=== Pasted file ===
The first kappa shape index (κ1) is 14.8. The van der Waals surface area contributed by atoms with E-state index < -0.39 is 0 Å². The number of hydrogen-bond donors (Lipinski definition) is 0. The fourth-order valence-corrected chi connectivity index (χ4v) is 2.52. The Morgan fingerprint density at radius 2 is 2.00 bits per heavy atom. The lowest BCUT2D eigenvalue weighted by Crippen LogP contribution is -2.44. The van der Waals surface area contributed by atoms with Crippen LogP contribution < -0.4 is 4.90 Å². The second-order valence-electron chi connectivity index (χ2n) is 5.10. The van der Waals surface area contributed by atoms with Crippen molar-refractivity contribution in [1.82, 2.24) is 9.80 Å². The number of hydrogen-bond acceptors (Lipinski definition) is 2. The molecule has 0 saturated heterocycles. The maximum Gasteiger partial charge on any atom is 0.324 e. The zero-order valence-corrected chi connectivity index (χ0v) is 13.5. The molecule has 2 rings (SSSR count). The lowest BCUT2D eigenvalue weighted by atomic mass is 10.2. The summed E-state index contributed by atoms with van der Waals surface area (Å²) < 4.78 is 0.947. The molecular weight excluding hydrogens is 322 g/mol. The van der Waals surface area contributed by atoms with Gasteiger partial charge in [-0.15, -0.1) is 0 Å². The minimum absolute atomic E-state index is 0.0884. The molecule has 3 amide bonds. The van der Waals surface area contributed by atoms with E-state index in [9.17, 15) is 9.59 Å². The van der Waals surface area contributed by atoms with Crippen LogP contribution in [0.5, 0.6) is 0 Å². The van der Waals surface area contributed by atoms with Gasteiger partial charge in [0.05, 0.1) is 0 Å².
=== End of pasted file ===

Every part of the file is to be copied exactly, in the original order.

The first kappa shape index (κ1) is 14.8. The van der Waals surface area contributed by atoms with E-state index < -0.39 is 0 Å². The number of hydrogen-bond donors (Lipinski definition) is 0. The fourth-order valence-corrected chi connectivity index (χ4v) is 2.52. The Morgan fingerprint density at radius 2 is 2.00 bits per heavy atom. The lowest BCUT2D eigenvalue weighted by Crippen LogP contribution is -2.44. The van der Waals surface area contributed by atoms with Crippen LogP contribution < -0.4 is 4.90 Å². The second-order valence-electron chi connectivity index (χ2n) is 5.10. The van der Waals surface area contributed by atoms with Crippen molar-refractivity contribution in [1.82, 2.24) is 9.80 Å². The number of hydrogen-bond acceptors (Lipinski definition) is 2. The molecule has 0 saturated heterocycles. The maximum Gasteiger partial charge on any atom is 0.324 e. The zero-order valence-corrected chi connectivity index (χ0v) is 13.5. The molecule has 2 rings (SSSR count). The lowest BCUT2D eigenvalue weighted by atomic mass is 10.2. The summed E-state index contributed by atoms with van der Waals surface area (Å²) < 4.78 is 0.947. The molecular weight excluding hydrogens is 322 g/mol. The van der Waals surface area contributed by atoms with Gasteiger partial charge in [-0.15, -0.1) is 0 Å². The minimum absolute atomic E-state index is 0.0884. The molecule has 3 amide bonds. The van der Waals surface area contributed by atoms with E-state index in [9.17, 15) is 9.59 Å². The van der Waals surface area contributed by atoms with Crippen LogP contribution in [0.5, 0.6) is 0 Å². The van der Waals surface area contributed by atoms with Gasteiger partial charge in [0.05, 0.1) is 0 Å².